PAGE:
By Bernadine Rodrigo
The first organisation founded in Sri Lanka with the objective of preventing suicide, Sumithrayo is not an organisation that wouldn’t take World Suicide Prevention Day without notice. The passionate and wholehearted volunteers at Sumithrayo organised a press conference on 10 September 2019 – the date to which this distinct day belonged – with high hopes of addressing the theme “Working Together to Prevent Suicide”.
The discussion was held with the aim of raising and spreading awareness amongst the public about the fact that suicide is preventable and that it simply requires patience and co-operation from all parties surrounding those at risk. The panellists included World Health Organisation (WHO) Deputy Representative of Sri Lanka Dr. Olivia Nieveras, Sri Lanka Police DIG Ajith Rohana, consultant psychiatrist Dr. Neil Fernando, Hithawathi Project Manager Niroja Jayawardena, counselling psychologist and psychotherapist Nivendra Uduman, and Mel Madura senior staff member Prasad Gunawardena. Each panellist had a distinct and specified aspect to cover with regard to suicide in Sri Lanka, providing a broad and thorough collection of information for listeners to absorb under a wide range of relevant key issues. This was particularly necessary as the scale and importance of the issue was felt by a similarly wide scope of individuals. The audience comprised various individuals from young to old and locals to foreigners.
Each panellist was given the opportunity to present their insights to the audience. Dr. Nieveras started off the talks with sharing how the WHO was handling the global issue of suicide. She spoke about the role played by various forms of media using stories of suicide for popularity instead of tackling the issues sensitively in a way that reduces stigma.
Dr. Fernando professed his concerns about youths committing suicide in the prime of their lives. He was also extremely concerned about the recent trend in suicide rates within the past three years. From 2016 to 2018, the number of suicides per year has increased by 258, although it has not reached the levels of suicide that prevailed in the mid-90s, especially in 1995, in which the number of suicides was over 9,000 – an alarming trend. Further, DIG Rohana argued that suicides in the 90s were often a result of situations that arose due to the civil war Sri Lanka was facing at the time, adding that the increasing rates of suicide after 10 years of peace is something to be concerned about. However, Dr. Fernando was certain that it is not too late to bring about change. He was adamant in making it known to the public that the belief that nothing can be done about suicide since the individual “wants” to end their life is a common myth of society. For example, the survivors of attempted suicide had claimed that as they were plunging into what they thought were the last moments of their lives, all they wanted was to live.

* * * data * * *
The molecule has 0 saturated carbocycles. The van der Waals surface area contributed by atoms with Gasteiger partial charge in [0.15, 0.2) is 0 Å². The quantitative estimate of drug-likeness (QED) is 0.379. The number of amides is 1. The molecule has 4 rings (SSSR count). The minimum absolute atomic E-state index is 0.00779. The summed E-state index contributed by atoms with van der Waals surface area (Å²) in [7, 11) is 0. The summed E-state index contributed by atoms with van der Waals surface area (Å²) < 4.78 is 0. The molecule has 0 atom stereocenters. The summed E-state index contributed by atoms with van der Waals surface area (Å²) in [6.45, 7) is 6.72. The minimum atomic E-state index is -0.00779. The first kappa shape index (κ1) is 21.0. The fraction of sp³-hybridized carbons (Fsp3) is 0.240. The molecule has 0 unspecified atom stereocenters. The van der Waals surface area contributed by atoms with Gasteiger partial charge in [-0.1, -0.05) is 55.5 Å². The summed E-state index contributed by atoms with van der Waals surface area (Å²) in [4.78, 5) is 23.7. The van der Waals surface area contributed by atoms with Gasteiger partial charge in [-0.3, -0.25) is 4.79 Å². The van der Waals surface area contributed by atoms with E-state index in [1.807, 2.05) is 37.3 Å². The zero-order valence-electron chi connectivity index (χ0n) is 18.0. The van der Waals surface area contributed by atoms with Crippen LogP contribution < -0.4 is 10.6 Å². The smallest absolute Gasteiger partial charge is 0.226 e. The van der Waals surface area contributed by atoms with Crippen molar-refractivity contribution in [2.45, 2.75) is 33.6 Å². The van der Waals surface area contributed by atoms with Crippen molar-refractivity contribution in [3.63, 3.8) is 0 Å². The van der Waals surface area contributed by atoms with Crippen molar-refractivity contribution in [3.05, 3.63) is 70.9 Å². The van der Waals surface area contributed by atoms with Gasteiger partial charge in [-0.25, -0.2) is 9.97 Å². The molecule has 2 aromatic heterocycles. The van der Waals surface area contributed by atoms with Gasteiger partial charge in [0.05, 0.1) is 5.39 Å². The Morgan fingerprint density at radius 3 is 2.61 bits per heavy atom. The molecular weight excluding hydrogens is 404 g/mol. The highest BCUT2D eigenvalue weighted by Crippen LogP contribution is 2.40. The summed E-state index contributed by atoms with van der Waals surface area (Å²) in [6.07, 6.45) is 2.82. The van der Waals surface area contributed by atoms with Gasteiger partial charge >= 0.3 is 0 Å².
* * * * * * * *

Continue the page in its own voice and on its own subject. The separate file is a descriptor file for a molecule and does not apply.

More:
Revealing another myth about suicide, Uduman wanted to make it known that talking about suicide would not provoke it, but rather allow a forum for it to be spoken about, thereby allowing finding resolutions to the issue. He believes that the best method of preventing suicide is through conversing about it out in the open and removing the label of “taboo” that still follows the word in Sri Lanka. Although we Sri Lankans like to claim that we are a collectivistic country, Uduman showed that as generations evolve, our society isolates more and more people. His main advice towards those trying to help their loved ones at risk was that all judgments should be put aside, giving way for empathy as it is the best way to help. Jayawardena too encouraged bringing the topic of suicide into open conversations as she explained the role played by Hithawathi in preventing suicide. They connect those facing trouble in cyberspace to places like Sumithrayo which can be of aid to them and help them through their suffering.
DIG Rohana was able to provide all the statistics of suicide in Sri Lanka. In contrast to Dr. Fernando’s worries, the police records of the recent past show that the majority of suicides occur within those of the age groups over 45 and that the reason for most suicides are unknown. The second largest reason for suicide, according to DIG Rohana, is disputes within the family while the third is chronic illness. This simply goes to show that 8,295 deaths (those due to family disputes) could have been prevented with a little bit of sympathy. He also unfolded the history of the island when he spoke about the law implemented by the ancient kings of Sri Lanka with regard to suicide; if a suicide was to be identified, the family of the victim would be subject to a fine. The reason for this was that the family was not sympathetic enough to save the life of the individual. Through this, DIG Rohana showed that those around the victim have a larger role to play in the victim’s wellbeing.
With each of their words and varying concerns, the panellists made it clear that solving the issue of suicide is not a lost cause. On the day dedicated to preventing suicide, Sumithrayo was able to truly show the people of Sri Lanka that suicide isn’t an issue to be ignored, but rather a problem that we as a community can solve.
Photos pradeep dambarage